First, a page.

I was at an equity summit in late February and the speaker, the incredible Dr. Luke Wood, was talking about why community colleges are struggling to support Black men (amongst other population subgroups). His definition of equity is worth sharing:
“Equity refers to a heightened focus on groups that experience disproportionate impact in order to remediate disparities in their experiences and outcomes.”
Equity is a word that I have been hearing on the radio in connection with the new CRT (critical race theory) bugbear that has emerged as a political rallying point. For people committed to educational equity, Wood’s definition is useful because it emphasizes measurable (comforting to math folks) markers (outcomes), though I don’t know that the definition above would help anyone have a conversation with folks who are questioning equity efforts.
Here is a definition I used once in a workshop:
Equity in practice is about helping ensure meaningful success for each student we encounter.
I would be open to feedback from those that have thought deeply about it or even those who are resistant to the work. My definition certainly does not give any clues as to how we will know we are moving towards equity. But I hope it opens the door to people who are new to equity as a concept or are wrestling with the practicalities of it. I mean, who doesn’t want to be on the team working to ensure meaningful success?
Inequity is such a difficult problem but there are multiple levels where faculty can engage. This fact is an opportunity as well as a challenge.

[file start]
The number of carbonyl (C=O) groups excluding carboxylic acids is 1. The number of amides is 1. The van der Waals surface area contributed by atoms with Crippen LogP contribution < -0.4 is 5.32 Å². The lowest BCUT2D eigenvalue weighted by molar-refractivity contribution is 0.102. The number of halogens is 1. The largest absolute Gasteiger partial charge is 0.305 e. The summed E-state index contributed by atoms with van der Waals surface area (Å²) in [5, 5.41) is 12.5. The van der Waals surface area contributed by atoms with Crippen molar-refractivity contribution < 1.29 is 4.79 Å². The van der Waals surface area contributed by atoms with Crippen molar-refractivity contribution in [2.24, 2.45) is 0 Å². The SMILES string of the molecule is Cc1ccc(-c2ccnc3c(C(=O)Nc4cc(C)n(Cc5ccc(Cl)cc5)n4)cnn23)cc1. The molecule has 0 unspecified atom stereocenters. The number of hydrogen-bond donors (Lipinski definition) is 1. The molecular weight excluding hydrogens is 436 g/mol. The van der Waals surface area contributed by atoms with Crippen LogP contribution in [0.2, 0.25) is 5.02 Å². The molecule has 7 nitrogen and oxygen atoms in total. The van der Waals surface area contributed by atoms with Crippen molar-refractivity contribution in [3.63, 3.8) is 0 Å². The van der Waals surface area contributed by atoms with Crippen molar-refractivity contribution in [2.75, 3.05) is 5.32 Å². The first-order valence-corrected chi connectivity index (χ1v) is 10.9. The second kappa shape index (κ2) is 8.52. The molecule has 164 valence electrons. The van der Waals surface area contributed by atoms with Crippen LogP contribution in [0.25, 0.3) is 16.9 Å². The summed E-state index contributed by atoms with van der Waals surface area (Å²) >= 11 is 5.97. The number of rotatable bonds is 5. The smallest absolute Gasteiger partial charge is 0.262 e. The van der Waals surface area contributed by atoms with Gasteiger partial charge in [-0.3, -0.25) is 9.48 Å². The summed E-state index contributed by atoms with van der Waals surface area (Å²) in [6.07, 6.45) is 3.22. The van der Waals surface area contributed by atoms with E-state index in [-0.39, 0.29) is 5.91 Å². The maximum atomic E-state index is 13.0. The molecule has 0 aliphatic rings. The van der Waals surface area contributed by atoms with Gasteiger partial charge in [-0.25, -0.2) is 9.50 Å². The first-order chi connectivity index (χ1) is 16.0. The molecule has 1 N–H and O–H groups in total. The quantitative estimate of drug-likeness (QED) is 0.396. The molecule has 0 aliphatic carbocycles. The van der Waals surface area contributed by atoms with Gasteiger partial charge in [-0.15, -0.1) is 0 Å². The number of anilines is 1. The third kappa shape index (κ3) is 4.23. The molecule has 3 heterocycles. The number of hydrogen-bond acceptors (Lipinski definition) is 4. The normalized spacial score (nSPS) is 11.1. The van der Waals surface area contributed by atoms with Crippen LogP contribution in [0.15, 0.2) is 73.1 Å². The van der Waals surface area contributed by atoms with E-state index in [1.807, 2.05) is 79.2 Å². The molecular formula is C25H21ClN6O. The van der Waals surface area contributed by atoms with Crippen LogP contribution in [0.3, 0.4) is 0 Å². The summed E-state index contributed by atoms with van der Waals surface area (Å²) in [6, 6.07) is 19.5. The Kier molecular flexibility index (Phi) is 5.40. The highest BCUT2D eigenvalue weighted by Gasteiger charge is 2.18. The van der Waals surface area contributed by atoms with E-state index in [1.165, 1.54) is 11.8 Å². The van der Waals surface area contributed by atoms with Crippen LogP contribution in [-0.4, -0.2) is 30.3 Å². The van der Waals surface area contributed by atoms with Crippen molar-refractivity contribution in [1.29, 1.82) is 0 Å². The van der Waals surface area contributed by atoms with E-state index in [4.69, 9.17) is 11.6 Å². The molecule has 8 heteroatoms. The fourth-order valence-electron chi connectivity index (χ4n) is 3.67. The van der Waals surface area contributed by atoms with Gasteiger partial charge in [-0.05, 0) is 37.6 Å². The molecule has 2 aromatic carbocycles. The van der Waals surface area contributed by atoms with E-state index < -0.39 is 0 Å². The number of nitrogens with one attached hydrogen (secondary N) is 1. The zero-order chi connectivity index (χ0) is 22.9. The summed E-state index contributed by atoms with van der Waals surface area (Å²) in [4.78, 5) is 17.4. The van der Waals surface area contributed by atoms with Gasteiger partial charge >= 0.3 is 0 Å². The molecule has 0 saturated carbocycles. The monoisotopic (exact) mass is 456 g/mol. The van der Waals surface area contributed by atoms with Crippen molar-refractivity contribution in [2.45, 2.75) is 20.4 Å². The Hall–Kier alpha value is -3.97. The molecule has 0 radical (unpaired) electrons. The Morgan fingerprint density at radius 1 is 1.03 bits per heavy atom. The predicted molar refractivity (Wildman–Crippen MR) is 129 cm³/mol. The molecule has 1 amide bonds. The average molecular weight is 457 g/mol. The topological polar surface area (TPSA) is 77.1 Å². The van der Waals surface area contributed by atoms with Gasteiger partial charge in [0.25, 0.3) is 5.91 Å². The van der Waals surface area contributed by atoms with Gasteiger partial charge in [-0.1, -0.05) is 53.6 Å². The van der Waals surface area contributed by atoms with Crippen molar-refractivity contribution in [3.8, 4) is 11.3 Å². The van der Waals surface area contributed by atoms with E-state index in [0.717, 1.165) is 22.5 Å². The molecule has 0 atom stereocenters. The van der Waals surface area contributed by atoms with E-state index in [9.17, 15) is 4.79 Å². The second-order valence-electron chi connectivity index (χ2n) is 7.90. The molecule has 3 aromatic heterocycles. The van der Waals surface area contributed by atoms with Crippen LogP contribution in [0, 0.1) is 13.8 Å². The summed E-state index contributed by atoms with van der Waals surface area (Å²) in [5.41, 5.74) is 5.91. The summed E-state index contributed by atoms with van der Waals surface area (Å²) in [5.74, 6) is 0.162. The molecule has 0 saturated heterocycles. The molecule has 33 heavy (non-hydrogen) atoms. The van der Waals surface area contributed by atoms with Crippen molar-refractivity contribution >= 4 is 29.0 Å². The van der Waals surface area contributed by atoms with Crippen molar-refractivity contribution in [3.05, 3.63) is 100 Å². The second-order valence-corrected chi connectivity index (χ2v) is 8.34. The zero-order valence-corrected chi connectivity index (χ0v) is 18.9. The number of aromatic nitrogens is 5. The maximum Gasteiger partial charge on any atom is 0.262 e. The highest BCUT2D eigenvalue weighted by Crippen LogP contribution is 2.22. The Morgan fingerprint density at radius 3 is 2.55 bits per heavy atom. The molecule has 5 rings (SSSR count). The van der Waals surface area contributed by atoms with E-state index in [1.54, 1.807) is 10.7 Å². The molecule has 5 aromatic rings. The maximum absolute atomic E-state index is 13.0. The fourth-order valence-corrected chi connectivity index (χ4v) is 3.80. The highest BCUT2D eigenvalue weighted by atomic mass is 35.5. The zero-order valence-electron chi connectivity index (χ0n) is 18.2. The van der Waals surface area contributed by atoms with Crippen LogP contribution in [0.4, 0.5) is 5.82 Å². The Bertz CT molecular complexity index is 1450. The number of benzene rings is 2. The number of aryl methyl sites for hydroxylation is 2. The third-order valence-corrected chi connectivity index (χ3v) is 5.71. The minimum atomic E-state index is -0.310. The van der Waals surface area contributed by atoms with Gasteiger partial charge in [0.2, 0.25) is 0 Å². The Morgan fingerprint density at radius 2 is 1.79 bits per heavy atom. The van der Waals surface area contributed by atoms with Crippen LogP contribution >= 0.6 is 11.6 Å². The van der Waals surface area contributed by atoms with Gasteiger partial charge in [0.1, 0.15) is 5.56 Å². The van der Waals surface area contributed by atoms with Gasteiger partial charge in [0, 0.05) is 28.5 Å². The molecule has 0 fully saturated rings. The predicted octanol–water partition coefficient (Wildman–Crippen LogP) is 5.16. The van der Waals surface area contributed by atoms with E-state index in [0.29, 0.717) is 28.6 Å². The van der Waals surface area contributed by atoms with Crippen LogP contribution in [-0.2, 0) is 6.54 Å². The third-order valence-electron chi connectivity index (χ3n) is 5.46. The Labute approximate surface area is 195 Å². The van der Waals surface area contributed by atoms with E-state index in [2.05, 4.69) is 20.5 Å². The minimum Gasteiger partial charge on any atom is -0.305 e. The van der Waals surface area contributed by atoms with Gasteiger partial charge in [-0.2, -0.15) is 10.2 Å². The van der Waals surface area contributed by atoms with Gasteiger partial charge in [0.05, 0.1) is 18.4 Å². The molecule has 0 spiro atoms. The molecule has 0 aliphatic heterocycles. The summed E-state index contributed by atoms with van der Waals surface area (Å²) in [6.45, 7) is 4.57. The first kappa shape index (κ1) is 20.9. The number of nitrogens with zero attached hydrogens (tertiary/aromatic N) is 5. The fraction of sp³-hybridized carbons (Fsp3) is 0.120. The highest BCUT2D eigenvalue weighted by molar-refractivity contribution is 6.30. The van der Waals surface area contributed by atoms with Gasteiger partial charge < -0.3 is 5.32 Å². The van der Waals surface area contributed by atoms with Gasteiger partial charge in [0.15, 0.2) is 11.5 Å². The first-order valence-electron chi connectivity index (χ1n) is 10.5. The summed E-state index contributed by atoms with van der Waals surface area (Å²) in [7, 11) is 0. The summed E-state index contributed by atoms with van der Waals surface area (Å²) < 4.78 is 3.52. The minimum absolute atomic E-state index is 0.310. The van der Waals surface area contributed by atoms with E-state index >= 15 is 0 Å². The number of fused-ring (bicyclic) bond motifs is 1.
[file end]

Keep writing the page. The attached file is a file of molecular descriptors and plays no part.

Any math instructor anywhere could be working on
- the personal level (read more- especially from voices and backgrounds that are unfamiliar, examine personal implicit biases, work to become culturally competent),
- the classroom level (recognize policies are in the way of meaningful success for all students, develop culturally responsive curriculum, question and reflect on student interactions and assessment strategies
- the departmental level (reflect on trainings and programs in the department, examine faculty support, including for adjuncts and minoritized populations)
- and the institutional level (take stock of the culture of the college, interrogate accountability structures in place and push administration to take a stand for equity, be part of institutional reviews of policies and practices, get involved in evaluating and strengthening support structures in place for students)
I hope that list offers comfort (not dismay at the size of the task ahead of us) and an invitation to get involved in equity work. I acknowledge it may feel like an insurmountable amount of change to be executed. Building equity into our institutions is like removing racism from America: something we have to believe can be done, but it will take more than the work of one lifetime. So that work requires patience and persistence. And the work progresses as each of us chooses our next action and takes it.
If you’re wondering about your next equity action, and want to support your AMATYC colleagues in their actions, the Equity Anet is a great place for you to start. Please join us in this important work!